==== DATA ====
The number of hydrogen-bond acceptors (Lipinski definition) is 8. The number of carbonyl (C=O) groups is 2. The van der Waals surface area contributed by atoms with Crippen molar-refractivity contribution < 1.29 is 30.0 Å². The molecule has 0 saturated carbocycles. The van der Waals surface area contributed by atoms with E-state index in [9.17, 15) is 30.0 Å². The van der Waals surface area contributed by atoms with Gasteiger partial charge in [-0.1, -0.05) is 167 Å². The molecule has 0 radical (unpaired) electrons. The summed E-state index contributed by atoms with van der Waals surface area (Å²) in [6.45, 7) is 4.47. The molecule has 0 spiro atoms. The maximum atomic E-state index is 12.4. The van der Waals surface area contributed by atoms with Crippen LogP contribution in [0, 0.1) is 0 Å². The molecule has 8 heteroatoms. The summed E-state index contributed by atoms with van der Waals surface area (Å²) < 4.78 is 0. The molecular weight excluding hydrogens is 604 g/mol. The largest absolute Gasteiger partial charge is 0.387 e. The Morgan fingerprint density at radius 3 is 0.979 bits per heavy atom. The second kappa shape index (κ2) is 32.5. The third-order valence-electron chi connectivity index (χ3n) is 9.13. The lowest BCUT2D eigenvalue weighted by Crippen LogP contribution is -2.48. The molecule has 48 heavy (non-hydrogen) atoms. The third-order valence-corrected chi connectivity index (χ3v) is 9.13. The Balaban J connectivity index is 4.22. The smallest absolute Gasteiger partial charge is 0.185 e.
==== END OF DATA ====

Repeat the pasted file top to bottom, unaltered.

The number of hydrogen-bond acceptors (Lipinski definition) is 8. The number of carbonyl (C=O) groups is 2. The van der Waals surface area contributed by atoms with Crippen molar-refractivity contribution < 1.29 is 30.0 Å². The molecule has 0 saturated carbocycles. The van der Waals surface area contributed by atoms with E-state index in [9.17, 15) is 30.0 Å². The van der Waals surface area contributed by atoms with Gasteiger partial charge in [-0.1, -0.05) is 167 Å². The molecule has 0 radical (unpaired) electrons. The summed E-state index contributed by atoms with van der Waals surface area (Å²) in [6.45, 7) is 4.47. The molecule has 0 spiro atoms. The maximum atomic E-state index is 12.4. The van der Waals surface area contributed by atoms with Crippen LogP contribution in [0, 0.1) is 0 Å². The molecule has 8 heteroatoms. The summed E-state index contributed by atoms with van der Waals surface area (Å²) < 4.78 is 0. The molecular weight excluding hydrogens is 604 g/mol. The largest absolute Gasteiger partial charge is 0.387 e. The Morgan fingerprint density at radius 3 is 0.979 bits per heavy atom. The second kappa shape index (κ2) is 32.5. The third-order valence-electron chi connectivity index (χ3n) is 9.13. The lowest BCUT2D eigenvalue weighted by Crippen LogP contribution is -2.48. The molecule has 48 heavy (non-hydrogen) atoms. The third-order valence-corrected chi connectivity index (χ3v) is 9.13. The Balaban J connectivity index is 4.22. The smallest absolute Gasteiger partial charge is 0.185 e.